Somebody mentioned splades in my spork post, and I found a site that explained them with this simple diagram. I guess it's a British and Australian thing, because I've never seen them in the US.


Anonymous said...

Here's a little complementary information.

First, I wouldn't take the "lightly serrated" claim too seriously, because typically they're not. It's true that the edges of a splade are shaped with cutting in mind, up to a point, but what we're talking about here is the cutting power you need to dissect a soggy noodle. (Even that would be rather awkward with the thick, upturned, rounded edges of a typical spork.)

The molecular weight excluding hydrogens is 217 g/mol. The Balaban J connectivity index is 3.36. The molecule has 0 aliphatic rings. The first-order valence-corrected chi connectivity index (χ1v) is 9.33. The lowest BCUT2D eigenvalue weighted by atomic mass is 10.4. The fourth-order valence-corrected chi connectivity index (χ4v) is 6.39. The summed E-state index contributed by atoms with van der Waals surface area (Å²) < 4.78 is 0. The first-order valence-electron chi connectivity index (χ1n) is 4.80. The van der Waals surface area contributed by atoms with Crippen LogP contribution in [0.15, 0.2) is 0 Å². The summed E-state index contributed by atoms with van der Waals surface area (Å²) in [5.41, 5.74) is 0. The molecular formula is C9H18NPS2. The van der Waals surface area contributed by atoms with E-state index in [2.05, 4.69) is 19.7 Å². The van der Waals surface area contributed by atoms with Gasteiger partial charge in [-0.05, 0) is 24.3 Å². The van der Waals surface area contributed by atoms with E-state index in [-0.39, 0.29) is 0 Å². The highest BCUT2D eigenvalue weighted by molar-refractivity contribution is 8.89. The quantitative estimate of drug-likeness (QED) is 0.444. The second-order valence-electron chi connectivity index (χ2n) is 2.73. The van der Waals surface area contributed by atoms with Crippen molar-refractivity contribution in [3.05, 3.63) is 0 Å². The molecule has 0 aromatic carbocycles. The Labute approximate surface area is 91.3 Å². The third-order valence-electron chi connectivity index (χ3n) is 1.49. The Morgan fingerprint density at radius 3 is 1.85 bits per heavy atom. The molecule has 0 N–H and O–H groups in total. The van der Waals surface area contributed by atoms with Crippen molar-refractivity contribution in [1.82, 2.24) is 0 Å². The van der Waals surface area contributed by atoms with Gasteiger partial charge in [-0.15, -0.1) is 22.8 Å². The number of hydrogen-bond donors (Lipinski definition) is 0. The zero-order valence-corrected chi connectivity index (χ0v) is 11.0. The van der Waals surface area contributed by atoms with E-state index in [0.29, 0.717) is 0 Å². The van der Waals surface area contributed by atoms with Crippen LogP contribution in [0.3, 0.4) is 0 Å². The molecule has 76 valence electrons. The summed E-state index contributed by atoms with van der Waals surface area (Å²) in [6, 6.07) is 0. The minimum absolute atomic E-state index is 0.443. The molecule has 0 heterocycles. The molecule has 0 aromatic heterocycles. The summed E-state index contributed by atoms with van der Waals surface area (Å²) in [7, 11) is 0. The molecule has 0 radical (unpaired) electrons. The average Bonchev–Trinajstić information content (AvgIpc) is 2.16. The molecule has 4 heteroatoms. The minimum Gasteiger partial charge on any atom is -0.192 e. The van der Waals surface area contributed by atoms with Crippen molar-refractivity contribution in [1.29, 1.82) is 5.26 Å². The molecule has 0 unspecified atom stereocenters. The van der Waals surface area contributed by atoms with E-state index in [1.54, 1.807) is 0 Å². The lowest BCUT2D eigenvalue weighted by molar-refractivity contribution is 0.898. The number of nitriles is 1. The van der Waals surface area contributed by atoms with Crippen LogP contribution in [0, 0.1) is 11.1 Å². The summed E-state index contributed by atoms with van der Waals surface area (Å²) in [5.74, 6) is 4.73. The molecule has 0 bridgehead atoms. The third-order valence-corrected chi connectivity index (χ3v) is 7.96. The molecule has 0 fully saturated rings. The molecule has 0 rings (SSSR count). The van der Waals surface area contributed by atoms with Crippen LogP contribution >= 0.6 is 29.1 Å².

Second, you may wonder what sort of food a splade is typically used to eat. Well, in my childhood splades were closely associated with spaghetti bolognaise. You've got a scoop for holding the sauce, prongs for picking up the spaghetti, and the edges are available should you wish to keep the spaghetti down to size. It's been quite a few years since I last ate with a splade at all, though.

Margaret Larkin said...

Thanks for that info!

Jason Coleman said...

Splades make excellent travel utensils, assuming you can find one. They are few and far between in the U.S. If you have a friend going down under, have them bring you back a few.

Margaret Larkin said...

Or better yet, I can get one if I go there--I've never been to Australia and would love to go!